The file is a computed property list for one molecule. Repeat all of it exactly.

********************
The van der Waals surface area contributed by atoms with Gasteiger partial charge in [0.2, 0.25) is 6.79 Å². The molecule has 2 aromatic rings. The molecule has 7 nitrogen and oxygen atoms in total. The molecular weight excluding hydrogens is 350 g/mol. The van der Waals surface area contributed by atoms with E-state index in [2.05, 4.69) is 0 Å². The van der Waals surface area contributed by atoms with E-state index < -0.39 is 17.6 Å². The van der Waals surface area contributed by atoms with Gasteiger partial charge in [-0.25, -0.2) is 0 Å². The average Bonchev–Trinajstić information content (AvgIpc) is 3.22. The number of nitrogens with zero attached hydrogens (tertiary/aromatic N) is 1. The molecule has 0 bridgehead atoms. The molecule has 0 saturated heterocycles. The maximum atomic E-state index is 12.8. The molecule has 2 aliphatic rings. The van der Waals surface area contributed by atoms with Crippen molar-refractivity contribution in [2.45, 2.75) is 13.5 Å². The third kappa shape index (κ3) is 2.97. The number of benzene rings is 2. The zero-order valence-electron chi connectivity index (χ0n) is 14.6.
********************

The van der Waals surface area contributed by atoms with Gasteiger partial charge in [0.2, 0.25) is 6.79 Å². The molecule has 2 aromatic rings. The molecule has 7 nitrogen and oxygen atoms in total. The molecular weight excluding hydrogens is 350 g/mol. The van der Waals surface area contributed by atoms with E-state index in [2.05, 4.69) is 0 Å². The van der Waals surface area contributed by atoms with E-state index < -0.39 is 17.6 Å². The van der Waals surface area contributed by atoms with Gasteiger partial charge in [-0.25, -0.2) is 0 Å². The average Bonchev–Trinajstić information content (AvgIpc) is 3.22. The number of nitrogens with zero attached hydrogens (tertiary/aromatic N) is 1. The molecule has 0 bridgehead atoms. The molecule has 0 saturated heterocycles. The maximum atomic E-state index is 12.8. The molecule has 2 aliphatic rings. The van der Waals surface area contributed by atoms with Crippen molar-refractivity contribution in [2.45, 2.75) is 13.5 Å². The third kappa shape index (κ3) is 2.97. The number of benzene rings is 2. The zero-order valence-electron chi connectivity index (χ0n) is 14.6.